• Roddy Byers (National Lottery Community Fund) 
  • Celia Tennant (Inspiring Scotland)
  • Arlene Crockett (Life Changes Trust)
  • Florence Burke (BBC Children in Need)

You can watch our full webinar, or you can just watch some of the presentations, whatever works for you.

You can watch the full webinar below (the Q&A panel session is at timecode 1.04.35)

You can watch Neil Ritch and Carole Patrick, below

You can watch Arlene Crockett, below


You can watch Colm McBriarty and Nick Addington, below

You can watch Gary Brown and Julie Twaddell, below


During this Funding Workshop, we took a closer look at the theory of relationship-based funding with Celeste Berteau, Evidence and Influencing Coordinator at the Trust, and at the impact of this approach on projects and beneficiaries, on funding management and practices, and on strategic ambitions. 

Next, Louise Allan from the Scottish Dance Theatre spoke with Trust Funding Manager Emma Hutchison about what relationship-based funding looks like in practice, with their programme of creative and physical activities for young people with care experience in the Dundee area. 

Colm McBriarty, the other Funding Manager at the Trust, spoke about how the Trust has been putting beneficiaries at the heart of funding, whether by funding individuals directly, partnering with them to design, deliver and evaluate initiatives, or funding projects THEY told us is important to THEM. 

To illustrate the practical side of putting lived experience and beneficiaries at the heart of funding, dementia activist Agnes Houston spoke to Evidence and Influencing Coordinator Elizabeth Morrison about her own experience of working with the Trust and developing her booklet ‘Sensory Challenges and Dementia.' It paved the way for many other peer-to-peer resources, which have led to an increased understanding of dementia and the experiences of those living or caring for someone with the condition.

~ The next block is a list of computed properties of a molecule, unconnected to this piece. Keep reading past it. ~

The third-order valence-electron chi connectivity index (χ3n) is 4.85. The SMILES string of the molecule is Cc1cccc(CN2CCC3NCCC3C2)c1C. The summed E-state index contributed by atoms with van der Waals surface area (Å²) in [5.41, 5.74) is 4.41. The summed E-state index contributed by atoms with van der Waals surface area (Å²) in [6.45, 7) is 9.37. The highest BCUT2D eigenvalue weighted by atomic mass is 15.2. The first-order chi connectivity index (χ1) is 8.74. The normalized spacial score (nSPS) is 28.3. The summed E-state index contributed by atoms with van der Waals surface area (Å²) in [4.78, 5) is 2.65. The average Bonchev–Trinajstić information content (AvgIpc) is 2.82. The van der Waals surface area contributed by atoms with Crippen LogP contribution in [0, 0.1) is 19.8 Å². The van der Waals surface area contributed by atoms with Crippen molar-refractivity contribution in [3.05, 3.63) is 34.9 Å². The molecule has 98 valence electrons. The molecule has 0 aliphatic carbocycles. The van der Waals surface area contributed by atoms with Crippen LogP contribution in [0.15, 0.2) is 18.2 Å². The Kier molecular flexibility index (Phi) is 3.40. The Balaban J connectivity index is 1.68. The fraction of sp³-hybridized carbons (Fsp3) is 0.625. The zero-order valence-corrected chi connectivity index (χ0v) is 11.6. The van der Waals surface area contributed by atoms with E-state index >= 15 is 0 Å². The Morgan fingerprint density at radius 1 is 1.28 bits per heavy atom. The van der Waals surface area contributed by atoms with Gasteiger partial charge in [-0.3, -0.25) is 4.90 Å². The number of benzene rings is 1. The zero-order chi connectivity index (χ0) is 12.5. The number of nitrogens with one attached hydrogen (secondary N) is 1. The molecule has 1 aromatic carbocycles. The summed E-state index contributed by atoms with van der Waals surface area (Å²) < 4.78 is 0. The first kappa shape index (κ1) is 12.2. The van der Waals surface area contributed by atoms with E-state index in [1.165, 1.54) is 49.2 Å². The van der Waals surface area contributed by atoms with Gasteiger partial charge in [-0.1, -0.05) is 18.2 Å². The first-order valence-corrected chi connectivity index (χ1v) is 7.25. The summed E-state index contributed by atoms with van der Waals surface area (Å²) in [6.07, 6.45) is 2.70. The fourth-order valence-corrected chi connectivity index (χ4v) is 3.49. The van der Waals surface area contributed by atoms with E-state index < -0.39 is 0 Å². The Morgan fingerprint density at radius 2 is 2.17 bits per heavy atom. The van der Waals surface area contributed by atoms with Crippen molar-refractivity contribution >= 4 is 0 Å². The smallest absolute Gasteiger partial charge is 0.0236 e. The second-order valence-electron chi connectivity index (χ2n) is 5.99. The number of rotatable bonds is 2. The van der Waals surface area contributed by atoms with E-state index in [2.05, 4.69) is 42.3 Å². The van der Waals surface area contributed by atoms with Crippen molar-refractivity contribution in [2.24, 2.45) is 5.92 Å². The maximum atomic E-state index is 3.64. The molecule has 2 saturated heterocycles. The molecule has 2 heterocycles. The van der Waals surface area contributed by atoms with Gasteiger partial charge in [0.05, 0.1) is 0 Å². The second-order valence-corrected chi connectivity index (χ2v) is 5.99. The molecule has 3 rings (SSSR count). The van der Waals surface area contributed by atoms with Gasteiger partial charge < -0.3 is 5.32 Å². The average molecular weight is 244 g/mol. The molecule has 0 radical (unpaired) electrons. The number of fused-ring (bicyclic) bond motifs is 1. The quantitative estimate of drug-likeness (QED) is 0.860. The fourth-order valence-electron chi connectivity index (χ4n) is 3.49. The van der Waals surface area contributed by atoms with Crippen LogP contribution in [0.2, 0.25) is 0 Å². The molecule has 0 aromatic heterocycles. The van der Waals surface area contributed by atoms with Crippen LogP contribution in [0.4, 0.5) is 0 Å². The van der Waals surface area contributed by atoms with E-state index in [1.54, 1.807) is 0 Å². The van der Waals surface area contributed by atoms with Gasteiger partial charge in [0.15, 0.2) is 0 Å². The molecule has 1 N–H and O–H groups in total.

We also screened three short films:

  • A snapshot of our own journey, with a glimpse of the relationships we have made across the country along the way. A wonderful trip down memory lane!
  • An excerpt of our Community and Dementia event in Fife, during which co-chairs Irene and Gerry, both living with early onset dementia, reflected on what it means to invest directly in those with lived experience, and the importance of relationships.
  • 'Snowballed’, a film by our Young People with Care Experience programme Advisory Group. In it, they speak about their journey with the Group, devising, developing and overseeing several of our funding initiatives, and providing invaluable guidance to the Trust.

The webinar ended with a Q&A panel session. Our panel included:

  • Louise Allan from Scottish Dance Theatre
  • Agnes Houston, Dementia Activist
  • Emma Hutchison, Life Changes Trust
  • Arlene Crockett, Life Changes Trust
  • Ron Coleman, Deepness Radio/Dementia Activist

You can watch our full webinar, or you can just watch some of the presentations, whatever works for you.

You can watch the full webinar below (the Q&A panel session is at timecode 1.05.30)

You can watch Celeste Berteau give an overview of the 'Relationship-based Funding' Booklet, below

You can watch Emma Hutchison and Louise Allan, beloww

You can watch a snapshot of the Life Changes Trust journey, below

You can watch Colm McBriarty give an overview of the 'Putting Beneficiaries at the Heart of Funding' booklet, below

You can watch Elizabeth Morrison and Agnes Houston, below

You can watch an excerpt of our Community and Dementia event in Fife, below

You can watch 'Snowballed', below

The Life Changes Trust would like to thank Celeste Berteau, Emma Hutchison, Louise Allen, Colm McBriarty, Agnes Houston, Gerry King, Irene Donaldson, Ron Coleman, Neil Ritch, Nick Addington, Gary Brown, Julie Twaddell, Mhairi Reid, Roddy Byers, Celia Tennant, Florence Burke and all the projects we have had the honour to work alongside and learn from over the last 9 years.